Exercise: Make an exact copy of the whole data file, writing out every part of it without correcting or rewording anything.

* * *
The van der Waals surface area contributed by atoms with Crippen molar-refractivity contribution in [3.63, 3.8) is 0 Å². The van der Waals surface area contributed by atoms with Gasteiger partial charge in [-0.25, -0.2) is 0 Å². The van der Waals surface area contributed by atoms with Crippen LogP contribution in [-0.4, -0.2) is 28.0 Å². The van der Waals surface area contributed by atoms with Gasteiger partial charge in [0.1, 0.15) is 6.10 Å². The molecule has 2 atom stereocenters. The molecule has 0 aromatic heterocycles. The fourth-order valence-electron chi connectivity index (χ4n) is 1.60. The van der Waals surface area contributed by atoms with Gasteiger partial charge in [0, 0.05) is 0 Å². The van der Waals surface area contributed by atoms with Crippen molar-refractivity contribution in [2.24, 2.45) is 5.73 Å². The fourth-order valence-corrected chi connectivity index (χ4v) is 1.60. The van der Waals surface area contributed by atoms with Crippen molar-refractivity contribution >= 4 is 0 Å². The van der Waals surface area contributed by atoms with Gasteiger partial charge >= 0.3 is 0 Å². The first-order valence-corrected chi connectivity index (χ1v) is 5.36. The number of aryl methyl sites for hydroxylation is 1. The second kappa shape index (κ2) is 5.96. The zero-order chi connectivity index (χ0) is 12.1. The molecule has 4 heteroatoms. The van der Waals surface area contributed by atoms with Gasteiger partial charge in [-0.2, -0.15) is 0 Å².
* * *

The van der Waals surface area contributed by atoms with Crippen molar-refractivity contribution in [3.63, 3.8) is 0 Å². The van der Waals surface area contributed by atoms with Gasteiger partial charge in [-0.25, -0.2) is 0 Å². The van der Waals surface area contributed by atoms with Crippen LogP contribution in [-0.4, -0.2) is 28.0 Å². The van der Waals surface area contributed by atoms with Gasteiger partial charge in [0.1, 0.15) is 6.10 Å². The molecule has 2 atom stereocenters. The molecule has 0 aromatic heterocycles. The fourth-order valence-electron chi connectivity index (χ4n) is 1.60. The van der Waals surface area contributed by atoms with Gasteiger partial charge in [0, 0.05) is 0 Å². The van der Waals surface area contributed by atoms with Crippen molar-refractivity contribution in [2.24, 2.45) is 5.73 Å². The fourth-order valence-corrected chi connectivity index (χ4v) is 1.60. The van der Waals surface area contributed by atoms with Crippen molar-refractivity contribution >= 4 is 0 Å². The van der Waals surface area contributed by atoms with Gasteiger partial charge >= 0.3 is 0 Å². The first-order valence-corrected chi connectivity index (χ1v) is 5.36. The number of aryl methyl sites for hydroxylation is 1. The second kappa shape index (κ2) is 5.96. The zero-order chi connectivity index (χ0) is 12.1. The molecule has 4 heteroatoms. The van der Waals surface area contributed by atoms with Gasteiger partial charge in [-0.2, -0.15) is 0 Å².